Contaminants Tools for
Land & Water Climate Change

USFWS Seeks Additional Information on West Coast Fisher Populations

Photo credit: USFWS

The U.S. Fish and Wildlife Service reopened the comment period on the proposal to list the West Coast population of fisher as a threatened species under the Endangered Species Act.

The Service is seeking additional information on threats to the fisher population to more fully inform the final listing decision. Comments will be accepted through May 14, 2015, and the final decision whether to list the species is now April 7, 2016. Read News Release>

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Lek Cam Offers Streaming Video of the Sage-Grouse Strut

Photo - Greater Sage-grouse males (Tom Gray, Bird Web).

The greater sage-grouse's strutting dance is one of North America's defining wildlife spectacles, and one that few Americans have ever seen. Now, a new live-streaming video project supported by the U.S. Fish and Wildlife Service and The Nature Conservancy is offering the public a chance to see this amazing display without having to sneak out into the sagebrush in the frigid half-light before dawn. Now, the performance can now be viewed from your own home by visiting: nature.org . The best viewing times are between 5:00 a.m. to 9:00 a.m. PST. Read more>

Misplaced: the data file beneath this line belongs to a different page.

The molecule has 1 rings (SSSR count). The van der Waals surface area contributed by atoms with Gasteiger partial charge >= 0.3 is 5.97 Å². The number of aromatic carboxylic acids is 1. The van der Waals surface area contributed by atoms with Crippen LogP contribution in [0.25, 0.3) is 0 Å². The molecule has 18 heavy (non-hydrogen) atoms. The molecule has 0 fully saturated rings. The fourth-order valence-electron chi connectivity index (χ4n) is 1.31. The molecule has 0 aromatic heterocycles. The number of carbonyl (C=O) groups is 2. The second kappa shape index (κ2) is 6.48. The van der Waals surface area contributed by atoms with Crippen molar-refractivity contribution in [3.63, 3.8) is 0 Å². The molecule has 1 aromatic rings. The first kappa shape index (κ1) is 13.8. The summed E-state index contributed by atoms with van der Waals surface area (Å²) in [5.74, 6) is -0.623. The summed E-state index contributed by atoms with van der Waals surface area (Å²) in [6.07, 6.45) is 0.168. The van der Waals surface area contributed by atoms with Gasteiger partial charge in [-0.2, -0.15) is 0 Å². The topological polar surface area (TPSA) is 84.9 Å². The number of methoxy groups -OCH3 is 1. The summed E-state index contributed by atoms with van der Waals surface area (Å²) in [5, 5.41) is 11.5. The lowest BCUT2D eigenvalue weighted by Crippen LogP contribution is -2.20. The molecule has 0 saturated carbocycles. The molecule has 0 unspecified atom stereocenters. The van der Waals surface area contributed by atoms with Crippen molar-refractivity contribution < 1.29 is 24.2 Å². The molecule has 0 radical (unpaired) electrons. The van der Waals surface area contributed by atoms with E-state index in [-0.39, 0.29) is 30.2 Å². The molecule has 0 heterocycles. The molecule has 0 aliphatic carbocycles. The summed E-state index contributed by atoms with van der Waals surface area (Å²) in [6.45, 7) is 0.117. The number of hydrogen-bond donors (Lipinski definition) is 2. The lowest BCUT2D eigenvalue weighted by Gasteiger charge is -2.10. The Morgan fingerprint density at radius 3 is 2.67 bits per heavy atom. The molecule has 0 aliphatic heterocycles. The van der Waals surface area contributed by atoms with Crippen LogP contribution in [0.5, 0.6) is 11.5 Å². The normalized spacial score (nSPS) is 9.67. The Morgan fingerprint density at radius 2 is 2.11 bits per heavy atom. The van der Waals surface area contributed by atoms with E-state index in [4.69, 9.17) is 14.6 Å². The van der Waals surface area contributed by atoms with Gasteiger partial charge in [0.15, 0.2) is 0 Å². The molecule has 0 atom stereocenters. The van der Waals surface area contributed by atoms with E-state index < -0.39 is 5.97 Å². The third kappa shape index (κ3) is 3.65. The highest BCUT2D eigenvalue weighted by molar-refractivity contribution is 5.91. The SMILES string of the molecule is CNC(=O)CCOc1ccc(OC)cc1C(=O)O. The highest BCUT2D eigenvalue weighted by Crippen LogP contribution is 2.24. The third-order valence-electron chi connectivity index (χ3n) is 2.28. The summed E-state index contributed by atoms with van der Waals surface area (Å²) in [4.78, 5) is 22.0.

More information on the greater sage-grouse and ongoing collaborative work to conserve the sagebrush landscape is available at: http://www.fws.gov/greatersagegrouse/.

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Western Snowy Plovers Nesting on Oregon Coast near Nehalem Spit

photo credit: Jim JohnsonA surprise sighting of a pair of western snowy plovers nesting on the spit south of Nehalem Bay State Park has Oregon State Parks staff on “bird alert.” It also means some changes for beachgoers on the two-mile stretch of beach south of the park’s day-use area.

“This is early in the year for snowy plovers to be nesting,” said Oregon Parks and Recreation (OPRD) Wildlife Biologist Vanessa Blackstone, who discovered the nest April 3. “It’s exciting news. This is the first time in 30 years that we have a confirmed nest here, and supports all the hard work Oregonians have done to help this species survive.” Other adult male and female plovers have been seen along the spit in recent days as well.Read more>

Brochure: Snowy Plover Mangement Areas>

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